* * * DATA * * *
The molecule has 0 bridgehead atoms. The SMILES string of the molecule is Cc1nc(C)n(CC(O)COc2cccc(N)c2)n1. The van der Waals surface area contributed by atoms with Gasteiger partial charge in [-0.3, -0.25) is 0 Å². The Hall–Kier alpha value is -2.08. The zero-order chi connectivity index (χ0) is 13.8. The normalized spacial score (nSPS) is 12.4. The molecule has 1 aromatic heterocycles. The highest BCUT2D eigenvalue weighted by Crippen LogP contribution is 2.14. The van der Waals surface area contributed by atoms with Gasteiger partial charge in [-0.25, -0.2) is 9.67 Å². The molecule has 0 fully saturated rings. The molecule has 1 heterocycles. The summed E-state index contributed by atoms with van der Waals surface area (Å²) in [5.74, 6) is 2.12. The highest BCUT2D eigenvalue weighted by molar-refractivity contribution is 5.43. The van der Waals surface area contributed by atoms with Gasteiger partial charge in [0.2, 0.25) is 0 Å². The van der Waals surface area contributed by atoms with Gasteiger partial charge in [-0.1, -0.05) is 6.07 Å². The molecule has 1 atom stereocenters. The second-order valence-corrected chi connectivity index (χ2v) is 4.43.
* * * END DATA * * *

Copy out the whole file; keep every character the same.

The molecule has 0 bridgehead atoms. The SMILES string of the molecule is Cc1nc(C)n(CC(O)COc2cccc(N)c2)n1. The van der Waals surface area contributed by atoms with Gasteiger partial charge in [-0.3, -0.25) is 0 Å². The Hall–Kier alpha value is -2.08. The zero-order chi connectivity index (χ0) is 13.8. The normalized spacial score (nSPS) is 12.4. The molecule has 1 aromatic heterocycles. The highest BCUT2D eigenvalue weighted by Crippen LogP contribution is 2.14. The van der Waals surface area contributed by atoms with Gasteiger partial charge in [-0.25, -0.2) is 9.67 Å². The molecule has 0 fully saturated rings. The molecule has 1 heterocycles. The summed E-state index contributed by atoms with van der Waals surface area (Å²) in [5.74, 6) is 2.12. The highest BCUT2D eigenvalue weighted by molar-refractivity contribution is 5.43. The van der Waals surface area contributed by atoms with Gasteiger partial charge in [0.2, 0.25) is 0 Å². The van der Waals surface area contributed by atoms with Gasteiger partial charge in [-0.1, -0.05) is 6.07 Å². The molecule has 1 atom stereocenters. The second-order valence-corrected chi connectivity index (χ2v) is 4.43.